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Friday, Nov. 30, 2007

'The Nativity Story'

Here's something about Mary


Motherhood is a rum thing to begin with but motherhood in the mid-teens, in superconservative ancient Nazareth, engaged to a man you've never met and who is definitely not the father of the baby — well, then it would be time to hit the panic button, if only such a thing had existed.

The Nativity Story Rating: (3 out of 5)
Star Star Star Star Star
MARY AND JOEY
Oscar Isaac and Keisha Castle-Hughes in "The Nativity Story"

Director: Catherine Hardwicke
Running time: 100 minutes
Language: English
Opens Dec. 1, 2007
[See Japan Times movie listing]

But then, we're not talking about any young mother but the Mother — Mary — who has reigned from the uppermost throne of motherhood for over 2,000 years. Mid-teen or not, she embraced the whole incredible fate as hers, made a home with her husband Joseph and raised the baby Jesus — which, surprisingly, is a slice of biblical history that's largely been enshrouded in mystery.

Compared to what we know about her son, Mary is minute, considering her vast influence. Even cinema tended to circumvent the issue of her youth and the Annunciation, and when she has appeared (as in "The Passion of Christ") it's as the middle-aged mother of the grownup Jesus, who had to bear the terrible pain of watching her son die.

In "The Nativity Story," however, her joyous, closeup face (played by "Whale Rider" star Keisha Castle-Hughes, who, interestingly, became pregnant at 16 right after the making of the film) splashes across the screen. During the opening scenes, Mary holds you captivated as a wondrously energetic, dark beauty in the full flush of young womanhood: never has the Virgin seemed so freshly alive, so . . . real.

For this, the credit goes to Catherine Hardwicke, who gave the world "Thirteen," the definitive low-teen movie of 2003 followed by the Venice-Beach-surfer-boys-rule-tale "Lords of Dogtown." If anyone was going to depict Mary (and Joseph) as they possibly could have been as teenagers, Hardwicke seems like an ideal choice. Not that one expected Mary to sniff glue or Joseph to cruise down the streets of Nazareth on a board under his sandaled feet, but with Hardwicke at the helm, any excess earnestness was probably going to be replaced by a bit of revved-up soundtrack and in-your-face edge.

Unfortunately, that turns out not to be the case — "The Nativity Story" is a disappointment, if an understandable one. As an almost-major American filmmaker, it's the better part of discretion on Hardwicke's part not to mess with the Mother. Consequently, the film is safe, sincere and free of complexities. It's gorgeously shot with grand-scale production values that include an impressive open-set built in the Italian countryside and another in Morocco, but content-wise, it's a gentle seesaw between straight-faced biblical seriousness and the occasional attempt at injecting some modernity.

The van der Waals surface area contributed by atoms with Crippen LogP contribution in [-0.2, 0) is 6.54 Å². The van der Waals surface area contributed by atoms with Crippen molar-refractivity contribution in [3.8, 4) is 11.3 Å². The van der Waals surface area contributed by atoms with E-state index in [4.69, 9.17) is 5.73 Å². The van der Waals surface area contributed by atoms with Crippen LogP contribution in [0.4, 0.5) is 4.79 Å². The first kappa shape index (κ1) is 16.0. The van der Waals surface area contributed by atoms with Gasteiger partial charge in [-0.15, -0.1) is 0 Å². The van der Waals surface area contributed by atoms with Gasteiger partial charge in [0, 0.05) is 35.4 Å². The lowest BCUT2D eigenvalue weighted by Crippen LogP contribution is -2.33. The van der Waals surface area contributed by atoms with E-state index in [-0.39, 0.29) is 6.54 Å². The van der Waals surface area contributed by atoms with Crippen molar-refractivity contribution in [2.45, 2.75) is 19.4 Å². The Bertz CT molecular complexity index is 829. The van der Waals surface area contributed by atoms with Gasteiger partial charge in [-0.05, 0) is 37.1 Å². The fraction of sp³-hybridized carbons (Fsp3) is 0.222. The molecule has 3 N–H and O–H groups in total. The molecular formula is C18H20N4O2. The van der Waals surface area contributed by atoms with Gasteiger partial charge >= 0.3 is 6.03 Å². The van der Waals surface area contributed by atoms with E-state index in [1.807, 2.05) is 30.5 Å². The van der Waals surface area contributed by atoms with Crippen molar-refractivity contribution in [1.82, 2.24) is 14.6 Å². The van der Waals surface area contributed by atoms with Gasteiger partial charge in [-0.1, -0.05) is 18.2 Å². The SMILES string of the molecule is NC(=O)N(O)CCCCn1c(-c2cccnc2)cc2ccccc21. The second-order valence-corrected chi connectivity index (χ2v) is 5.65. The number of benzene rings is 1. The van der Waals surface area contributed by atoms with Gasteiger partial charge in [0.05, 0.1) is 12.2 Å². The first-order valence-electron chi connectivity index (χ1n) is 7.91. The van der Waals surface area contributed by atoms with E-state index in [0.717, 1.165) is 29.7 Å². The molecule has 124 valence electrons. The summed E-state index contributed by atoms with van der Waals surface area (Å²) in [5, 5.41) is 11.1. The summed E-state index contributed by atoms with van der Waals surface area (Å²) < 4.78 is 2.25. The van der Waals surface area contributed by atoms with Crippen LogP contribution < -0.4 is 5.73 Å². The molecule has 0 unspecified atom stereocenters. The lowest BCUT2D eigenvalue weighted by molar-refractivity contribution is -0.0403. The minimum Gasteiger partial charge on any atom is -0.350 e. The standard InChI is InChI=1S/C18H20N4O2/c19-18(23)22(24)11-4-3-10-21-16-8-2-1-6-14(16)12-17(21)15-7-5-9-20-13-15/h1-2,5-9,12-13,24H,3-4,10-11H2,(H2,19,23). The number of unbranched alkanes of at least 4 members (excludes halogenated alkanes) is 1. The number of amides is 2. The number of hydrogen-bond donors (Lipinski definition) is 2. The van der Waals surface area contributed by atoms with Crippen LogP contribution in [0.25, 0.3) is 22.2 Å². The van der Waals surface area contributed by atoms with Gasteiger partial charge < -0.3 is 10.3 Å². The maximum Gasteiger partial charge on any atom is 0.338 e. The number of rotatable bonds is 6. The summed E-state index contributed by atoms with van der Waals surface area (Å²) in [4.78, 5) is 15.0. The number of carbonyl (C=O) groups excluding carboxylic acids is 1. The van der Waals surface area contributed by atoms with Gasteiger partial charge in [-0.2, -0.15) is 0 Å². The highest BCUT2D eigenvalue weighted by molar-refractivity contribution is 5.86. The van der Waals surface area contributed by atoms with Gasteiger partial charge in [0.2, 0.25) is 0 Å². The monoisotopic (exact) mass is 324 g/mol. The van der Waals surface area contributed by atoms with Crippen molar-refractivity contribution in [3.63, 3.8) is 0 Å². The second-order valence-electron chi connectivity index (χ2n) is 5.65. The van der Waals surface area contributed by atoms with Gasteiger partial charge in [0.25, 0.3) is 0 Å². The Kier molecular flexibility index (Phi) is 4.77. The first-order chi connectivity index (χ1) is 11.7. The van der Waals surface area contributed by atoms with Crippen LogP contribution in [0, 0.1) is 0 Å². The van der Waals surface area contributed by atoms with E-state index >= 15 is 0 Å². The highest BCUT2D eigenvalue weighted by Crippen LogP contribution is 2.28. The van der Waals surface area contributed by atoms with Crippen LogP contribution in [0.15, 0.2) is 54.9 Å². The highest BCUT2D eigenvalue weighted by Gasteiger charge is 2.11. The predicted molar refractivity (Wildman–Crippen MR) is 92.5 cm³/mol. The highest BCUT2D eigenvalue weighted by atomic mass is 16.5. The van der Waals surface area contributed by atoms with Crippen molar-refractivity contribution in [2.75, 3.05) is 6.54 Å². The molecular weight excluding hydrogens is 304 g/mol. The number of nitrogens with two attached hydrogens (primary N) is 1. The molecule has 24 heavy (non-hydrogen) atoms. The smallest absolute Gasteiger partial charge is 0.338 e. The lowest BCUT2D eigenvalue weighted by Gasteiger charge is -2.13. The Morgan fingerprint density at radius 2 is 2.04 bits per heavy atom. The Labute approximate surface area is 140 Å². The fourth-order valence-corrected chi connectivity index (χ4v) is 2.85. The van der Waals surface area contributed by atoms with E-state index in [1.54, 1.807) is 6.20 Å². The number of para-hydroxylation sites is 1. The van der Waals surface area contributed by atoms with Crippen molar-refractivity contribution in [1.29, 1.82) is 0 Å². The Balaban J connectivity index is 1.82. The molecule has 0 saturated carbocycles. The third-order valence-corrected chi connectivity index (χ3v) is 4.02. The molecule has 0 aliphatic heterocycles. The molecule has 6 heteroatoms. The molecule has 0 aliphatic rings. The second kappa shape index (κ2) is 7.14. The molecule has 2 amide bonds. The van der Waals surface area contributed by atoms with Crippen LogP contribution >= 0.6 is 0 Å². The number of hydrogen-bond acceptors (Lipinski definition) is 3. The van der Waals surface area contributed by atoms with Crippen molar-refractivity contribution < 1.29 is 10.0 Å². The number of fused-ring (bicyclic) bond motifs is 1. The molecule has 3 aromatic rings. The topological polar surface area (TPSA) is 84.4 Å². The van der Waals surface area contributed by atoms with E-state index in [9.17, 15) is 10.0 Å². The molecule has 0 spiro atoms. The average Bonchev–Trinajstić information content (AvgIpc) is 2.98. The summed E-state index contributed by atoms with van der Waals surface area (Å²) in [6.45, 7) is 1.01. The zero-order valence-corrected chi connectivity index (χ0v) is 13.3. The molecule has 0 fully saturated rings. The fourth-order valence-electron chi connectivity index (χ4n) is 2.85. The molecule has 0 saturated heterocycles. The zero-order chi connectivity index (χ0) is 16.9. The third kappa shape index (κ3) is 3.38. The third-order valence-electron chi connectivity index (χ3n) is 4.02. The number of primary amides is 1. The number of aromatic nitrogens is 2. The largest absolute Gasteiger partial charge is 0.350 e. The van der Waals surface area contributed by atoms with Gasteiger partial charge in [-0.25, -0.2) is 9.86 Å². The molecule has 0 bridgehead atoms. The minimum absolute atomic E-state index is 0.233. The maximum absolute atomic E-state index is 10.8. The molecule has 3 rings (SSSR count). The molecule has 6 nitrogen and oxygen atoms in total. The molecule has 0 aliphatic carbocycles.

The fresh-faced and dewy-eyed Castle-Hughes carries the film with her youthful fire and inherent passion; her Mary is a tad rebellious and independent, but still reverent of her parents and her community. She ponders over whether she can actually love her betrothed (a bond that her parents have decided) without first getting to know what he's like "in his heart." On the other hand, she accepts the Annunciation as God's will, and shifts her stance from free-thinking individual to devout believer, even as she endures the cold stares and taunts of the villagers.

An unwed teenage mother doesn't go over well even now, but back then the implications were literally lethal. Being stoned to death was a common punishment, as was being banished from the community to fend for oneself in the desert. Both Mary's parents (Hiam Abbass and Shaun Toub) and Joseph (Oscar Isaac) initially refuse to believe her conception is immaculate, but Joseph changes his tune after a dream encounter with the angel Gabriel. He persuades Mary's parents to accept their daughter and swears to protect his bride and the unborn child as the couple travel to Bethlehem in a long and grueling journey that forms the visual crux of the film.

The couple cross rivers, scale mountains and trek across the desert. Historically, this was in order to escape the wrath of evil King Herod (Ciaran Kinds), who had heard that a savior was about to be born and ordered the massacre of all baby boys. But Hardwicke treats the trip almost like a honeymoon, in a reality-TV kind of way. The hardships they encounter on the road bring Mary and Joseph closer: They really get to know and trust each other — all the stuff in fact, that would send a TV couples' counselor into a paroxysm of joy. Having trouble? Hit the desert and get to Bethlehem!

There's some savvy comic relief provided by the Three Wise Men (Nadim Sawalha, Eriq Ebouaney, Stefan Kalipha) that only enhances that slightly schizophrenic feeling that this is a film that doesn't want to offend anyone (it premiered at the Vatican), but at the same time, wishes to keep that Hardwicke label, somewhere on the hem of its unwieldy cape. A little bit like finding a metallic skull accessory stashed in a church-manger diorama.



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